Mixi has grown by letting users sign up with pseudonyms, and gives its subscribers fine-tune controls over who sees posts and other uploads. Mixi also lets users closely monitor who has viewed their profiles with a function known as “footprints.”
In contrast, Facebook has insisted that Japanese users adhere to its real-name policy. “Facebook values real-life connections,” warns a message that pops up when a Japanese user withholds information, like the traditional characters used in names. “Please use your real name,” it reads.
“I think there has to be an event, a celebrity signing up for Facebook, or something else that teaches Japanese users that identifying themselves online isn’t scary and can be useful,” said Toshihiko Michibata, an e-commerce and social media consultant in Japan.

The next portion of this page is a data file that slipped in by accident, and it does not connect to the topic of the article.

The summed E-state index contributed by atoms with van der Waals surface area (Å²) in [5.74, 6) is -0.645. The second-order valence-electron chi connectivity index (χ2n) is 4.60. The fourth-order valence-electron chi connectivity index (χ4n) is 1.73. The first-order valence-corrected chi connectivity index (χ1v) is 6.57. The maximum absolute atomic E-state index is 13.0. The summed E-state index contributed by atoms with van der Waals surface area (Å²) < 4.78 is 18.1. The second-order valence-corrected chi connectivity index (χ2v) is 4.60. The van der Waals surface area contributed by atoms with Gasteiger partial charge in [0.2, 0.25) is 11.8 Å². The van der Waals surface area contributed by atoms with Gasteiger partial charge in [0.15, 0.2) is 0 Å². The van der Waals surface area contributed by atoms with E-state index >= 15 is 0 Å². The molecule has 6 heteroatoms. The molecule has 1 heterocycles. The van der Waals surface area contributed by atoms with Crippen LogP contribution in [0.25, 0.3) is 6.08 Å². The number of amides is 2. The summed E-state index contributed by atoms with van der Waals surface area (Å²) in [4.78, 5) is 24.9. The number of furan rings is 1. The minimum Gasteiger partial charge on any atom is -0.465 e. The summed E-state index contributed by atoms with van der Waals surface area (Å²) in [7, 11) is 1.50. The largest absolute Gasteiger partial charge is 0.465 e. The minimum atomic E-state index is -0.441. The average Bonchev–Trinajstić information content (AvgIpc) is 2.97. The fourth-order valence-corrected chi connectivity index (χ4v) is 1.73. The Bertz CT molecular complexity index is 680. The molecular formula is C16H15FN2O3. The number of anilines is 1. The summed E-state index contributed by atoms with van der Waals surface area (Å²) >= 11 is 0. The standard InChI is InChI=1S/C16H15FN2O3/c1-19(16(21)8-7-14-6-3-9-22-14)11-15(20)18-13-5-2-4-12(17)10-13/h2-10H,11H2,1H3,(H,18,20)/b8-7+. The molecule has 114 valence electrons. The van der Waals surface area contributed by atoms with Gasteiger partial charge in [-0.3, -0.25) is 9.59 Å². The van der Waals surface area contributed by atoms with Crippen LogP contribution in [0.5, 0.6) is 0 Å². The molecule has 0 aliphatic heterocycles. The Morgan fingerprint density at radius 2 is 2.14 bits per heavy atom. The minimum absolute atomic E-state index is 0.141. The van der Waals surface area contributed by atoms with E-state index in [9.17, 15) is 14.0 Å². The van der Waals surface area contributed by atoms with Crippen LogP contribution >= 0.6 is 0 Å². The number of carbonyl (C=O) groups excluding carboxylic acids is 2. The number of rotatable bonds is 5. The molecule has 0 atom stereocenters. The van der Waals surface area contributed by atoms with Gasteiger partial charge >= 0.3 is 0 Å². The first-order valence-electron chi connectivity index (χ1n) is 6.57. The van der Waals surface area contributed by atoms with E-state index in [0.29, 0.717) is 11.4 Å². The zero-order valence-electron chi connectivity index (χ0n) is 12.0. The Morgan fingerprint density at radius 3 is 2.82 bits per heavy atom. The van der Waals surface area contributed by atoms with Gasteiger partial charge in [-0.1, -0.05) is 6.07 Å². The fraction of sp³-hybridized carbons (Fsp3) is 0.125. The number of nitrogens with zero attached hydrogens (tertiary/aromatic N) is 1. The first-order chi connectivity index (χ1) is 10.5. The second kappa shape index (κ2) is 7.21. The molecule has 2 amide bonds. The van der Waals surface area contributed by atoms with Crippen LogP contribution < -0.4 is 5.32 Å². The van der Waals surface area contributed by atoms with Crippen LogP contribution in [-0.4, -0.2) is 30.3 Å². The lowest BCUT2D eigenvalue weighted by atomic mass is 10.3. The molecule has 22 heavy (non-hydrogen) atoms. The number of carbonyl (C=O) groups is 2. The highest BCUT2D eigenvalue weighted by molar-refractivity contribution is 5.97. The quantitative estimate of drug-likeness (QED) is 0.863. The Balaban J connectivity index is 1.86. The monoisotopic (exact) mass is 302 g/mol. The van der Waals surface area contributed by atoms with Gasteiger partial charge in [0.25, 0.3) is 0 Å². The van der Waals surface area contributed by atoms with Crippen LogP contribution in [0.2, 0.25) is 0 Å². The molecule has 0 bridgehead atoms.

Japan could be an extreme case of the privacy issues that Facebook is tackling elsewhere. Facebook introduced stronger privacy controls in May after groups complained that it shared too much personal data.
“The dangers of too little privacy may be lost in the global Facebook fad, but it’s likely to become a growing problem elsewhere,” said a popular blogger known online as Akky Akimoto, who does not reveal his real name and refuses to be photographed in public. “I’d hate it if people on the street recognize me, without me knowing.”
Still, Facebook may have a powerful force on its side: Japanese consumers’ penchant for all things new.
With Mixi in its seventh